Almost everyone can play Pong, the classic table tennis arcade game. No seriously, even monkeys can play it, with the right equipment. And artificial intelligence can play Pong, obviously – video game AI can do much more complex tasks than following a pixel ball across the screen.
Teaching AI to play Pong from scratch usually takes about 90 minutes. An impressive achievement in an hour and a half. But apparently a bunch of brain cells (yes, literally a bunch of brain cells) can be taught to play Pong in just five minutes. For those staying on top of things at home, that’s about 5 percent of the time it takes AI to learn the game.
If the very idea of ”teaching” dislocated brain cells to do anything seems strange to you, join the club. As Australia-based Cortical Labs told New Scientist, the neurons in Petri dishes are examined to observe how networks form and interact with stimuli. The dishes themselves conduct electricity through the networks of the brain cells; these signals can then be used to change the behavior of networks. In a sense, they become living computer chips.
The game will be – As Brett Kagan, Chief Scientific Officer of Cortical Labs explains, these neurons are more than just a deposit of brain cells on a bowl. You are a network capable of learning and getting things done.
“We often refer to them as living in the Matrix,” says Kagan. “When they’re in the game, they think they’re the paddle.”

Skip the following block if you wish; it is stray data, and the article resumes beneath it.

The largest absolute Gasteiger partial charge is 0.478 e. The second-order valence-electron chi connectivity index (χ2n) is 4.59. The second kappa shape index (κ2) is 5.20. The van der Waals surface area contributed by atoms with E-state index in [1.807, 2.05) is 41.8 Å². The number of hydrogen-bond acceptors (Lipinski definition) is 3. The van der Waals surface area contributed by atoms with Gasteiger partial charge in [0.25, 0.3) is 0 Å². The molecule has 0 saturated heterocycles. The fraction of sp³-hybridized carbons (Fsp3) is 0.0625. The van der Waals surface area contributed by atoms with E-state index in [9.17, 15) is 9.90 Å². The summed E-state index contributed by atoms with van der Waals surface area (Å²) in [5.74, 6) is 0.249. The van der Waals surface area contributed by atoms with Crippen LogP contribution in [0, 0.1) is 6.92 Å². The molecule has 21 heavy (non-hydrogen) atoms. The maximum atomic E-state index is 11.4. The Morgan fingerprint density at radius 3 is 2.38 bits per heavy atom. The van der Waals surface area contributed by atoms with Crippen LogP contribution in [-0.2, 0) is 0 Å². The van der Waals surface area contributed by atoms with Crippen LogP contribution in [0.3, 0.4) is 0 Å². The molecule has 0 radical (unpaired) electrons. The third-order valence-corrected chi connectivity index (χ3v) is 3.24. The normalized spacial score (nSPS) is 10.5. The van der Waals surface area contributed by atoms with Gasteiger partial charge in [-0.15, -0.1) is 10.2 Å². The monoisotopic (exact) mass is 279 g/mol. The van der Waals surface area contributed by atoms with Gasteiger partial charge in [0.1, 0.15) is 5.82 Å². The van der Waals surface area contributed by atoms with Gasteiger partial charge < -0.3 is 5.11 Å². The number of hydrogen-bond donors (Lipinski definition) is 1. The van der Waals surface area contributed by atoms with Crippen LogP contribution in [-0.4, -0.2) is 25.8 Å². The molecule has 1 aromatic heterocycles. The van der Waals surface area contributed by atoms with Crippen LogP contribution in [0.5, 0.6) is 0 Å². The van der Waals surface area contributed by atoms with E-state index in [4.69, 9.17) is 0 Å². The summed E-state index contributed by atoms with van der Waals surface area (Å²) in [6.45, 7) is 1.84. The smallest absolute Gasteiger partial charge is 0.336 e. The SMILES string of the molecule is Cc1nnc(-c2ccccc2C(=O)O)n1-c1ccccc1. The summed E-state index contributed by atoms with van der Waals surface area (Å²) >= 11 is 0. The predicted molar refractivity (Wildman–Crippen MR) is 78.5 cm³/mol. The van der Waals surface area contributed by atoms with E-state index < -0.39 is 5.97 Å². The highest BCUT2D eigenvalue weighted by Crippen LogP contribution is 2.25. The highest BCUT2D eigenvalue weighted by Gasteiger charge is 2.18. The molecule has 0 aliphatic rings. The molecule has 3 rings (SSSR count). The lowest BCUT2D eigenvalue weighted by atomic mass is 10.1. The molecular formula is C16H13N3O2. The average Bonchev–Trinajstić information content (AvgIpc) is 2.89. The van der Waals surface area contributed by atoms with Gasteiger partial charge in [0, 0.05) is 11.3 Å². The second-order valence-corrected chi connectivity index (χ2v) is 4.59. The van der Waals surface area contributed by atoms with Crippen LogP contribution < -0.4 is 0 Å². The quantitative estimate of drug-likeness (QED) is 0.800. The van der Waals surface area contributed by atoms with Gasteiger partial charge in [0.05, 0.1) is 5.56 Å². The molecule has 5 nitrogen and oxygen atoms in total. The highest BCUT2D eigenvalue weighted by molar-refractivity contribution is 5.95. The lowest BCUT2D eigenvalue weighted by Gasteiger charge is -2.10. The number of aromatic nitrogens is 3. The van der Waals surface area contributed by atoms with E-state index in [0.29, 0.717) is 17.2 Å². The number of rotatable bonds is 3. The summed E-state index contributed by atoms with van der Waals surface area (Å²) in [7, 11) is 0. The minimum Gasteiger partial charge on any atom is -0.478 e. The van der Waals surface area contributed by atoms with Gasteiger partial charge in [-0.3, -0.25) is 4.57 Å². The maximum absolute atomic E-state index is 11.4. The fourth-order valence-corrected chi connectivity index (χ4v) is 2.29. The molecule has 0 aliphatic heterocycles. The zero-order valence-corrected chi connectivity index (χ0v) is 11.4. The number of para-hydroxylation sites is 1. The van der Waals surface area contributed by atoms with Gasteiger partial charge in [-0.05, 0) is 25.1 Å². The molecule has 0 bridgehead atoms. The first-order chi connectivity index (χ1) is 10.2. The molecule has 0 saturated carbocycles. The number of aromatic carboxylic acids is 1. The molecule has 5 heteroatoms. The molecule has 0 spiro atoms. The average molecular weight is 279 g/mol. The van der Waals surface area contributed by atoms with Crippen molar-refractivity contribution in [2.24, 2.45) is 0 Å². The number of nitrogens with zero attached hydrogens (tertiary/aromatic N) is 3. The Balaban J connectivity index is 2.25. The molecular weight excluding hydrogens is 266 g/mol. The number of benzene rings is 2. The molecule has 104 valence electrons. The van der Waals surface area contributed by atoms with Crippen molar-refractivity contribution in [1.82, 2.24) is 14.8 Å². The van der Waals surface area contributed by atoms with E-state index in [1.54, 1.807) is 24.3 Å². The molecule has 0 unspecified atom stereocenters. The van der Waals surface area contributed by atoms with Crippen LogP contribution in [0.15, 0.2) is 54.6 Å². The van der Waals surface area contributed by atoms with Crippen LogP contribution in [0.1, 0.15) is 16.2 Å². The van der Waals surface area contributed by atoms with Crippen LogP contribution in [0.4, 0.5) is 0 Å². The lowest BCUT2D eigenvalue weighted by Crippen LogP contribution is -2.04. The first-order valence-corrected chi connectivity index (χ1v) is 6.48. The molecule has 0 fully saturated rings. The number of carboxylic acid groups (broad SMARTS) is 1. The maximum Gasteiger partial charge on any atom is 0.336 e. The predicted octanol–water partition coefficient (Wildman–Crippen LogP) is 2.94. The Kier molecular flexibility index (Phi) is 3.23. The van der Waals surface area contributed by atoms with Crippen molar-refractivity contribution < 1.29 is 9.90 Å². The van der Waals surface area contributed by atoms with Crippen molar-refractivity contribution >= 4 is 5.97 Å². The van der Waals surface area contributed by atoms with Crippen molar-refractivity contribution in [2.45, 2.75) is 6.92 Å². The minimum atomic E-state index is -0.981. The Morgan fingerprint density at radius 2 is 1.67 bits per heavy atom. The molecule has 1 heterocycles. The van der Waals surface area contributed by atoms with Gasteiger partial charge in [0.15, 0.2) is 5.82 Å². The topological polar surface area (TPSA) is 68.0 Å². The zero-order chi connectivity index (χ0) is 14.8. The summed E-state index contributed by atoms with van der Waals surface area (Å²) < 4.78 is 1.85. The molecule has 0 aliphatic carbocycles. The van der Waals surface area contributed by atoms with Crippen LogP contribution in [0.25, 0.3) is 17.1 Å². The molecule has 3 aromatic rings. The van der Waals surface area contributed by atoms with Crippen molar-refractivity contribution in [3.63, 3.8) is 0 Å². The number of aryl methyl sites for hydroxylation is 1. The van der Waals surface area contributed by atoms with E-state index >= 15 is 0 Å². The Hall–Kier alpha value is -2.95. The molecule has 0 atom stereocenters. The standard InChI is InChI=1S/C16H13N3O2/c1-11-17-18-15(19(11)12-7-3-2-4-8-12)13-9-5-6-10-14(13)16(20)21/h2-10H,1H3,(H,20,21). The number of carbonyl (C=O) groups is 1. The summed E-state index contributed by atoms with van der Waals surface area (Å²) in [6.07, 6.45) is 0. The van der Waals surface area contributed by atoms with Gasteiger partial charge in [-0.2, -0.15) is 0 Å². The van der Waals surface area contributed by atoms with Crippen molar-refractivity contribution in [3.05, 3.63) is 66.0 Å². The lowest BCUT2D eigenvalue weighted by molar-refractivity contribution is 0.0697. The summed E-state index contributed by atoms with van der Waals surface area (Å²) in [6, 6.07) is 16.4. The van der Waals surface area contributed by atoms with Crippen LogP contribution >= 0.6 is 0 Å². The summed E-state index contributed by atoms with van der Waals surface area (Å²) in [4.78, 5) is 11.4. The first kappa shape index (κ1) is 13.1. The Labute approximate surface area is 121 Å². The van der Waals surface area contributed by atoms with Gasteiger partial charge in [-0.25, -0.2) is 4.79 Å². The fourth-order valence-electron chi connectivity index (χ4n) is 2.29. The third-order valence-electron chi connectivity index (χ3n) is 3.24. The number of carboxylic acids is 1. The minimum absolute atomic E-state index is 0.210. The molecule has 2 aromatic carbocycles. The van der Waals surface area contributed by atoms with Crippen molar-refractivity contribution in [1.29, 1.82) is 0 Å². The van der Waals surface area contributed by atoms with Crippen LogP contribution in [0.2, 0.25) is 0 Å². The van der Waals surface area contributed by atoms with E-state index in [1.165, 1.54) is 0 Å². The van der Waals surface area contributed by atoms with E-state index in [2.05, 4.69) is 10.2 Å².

Kagan and his team are able to educate the neural network (which, by the way, they call “DishBrain”) through electrical stimulation. The electrical signals tell the DishBrain where the ball is and in just five minutes the DishBrain finds out how to move its “paddle” to hit the ball. The network of cells will the paddle.
AI has a way to go – So as not to denigrate the experiments of others, but the AI currently looks like small fries compared to DishBrain. Pong is an easy game to learn, but five minutes of study time is really impressive. Sure, all inclusive can drive delivery vans without any problems – but just imagine how much faster DishBrain could learn the same task with the right inputs.
DishBrain is just a lab experiment right now, but the Cortical Labs team sees this success as a step towards developing fully synthetic brains. These brains could theoretically outsmart even the best AI on the market. Which is both exciting and very worrying, there AI is pretty damn smart. A full-fledged DishBrain could conquer the world.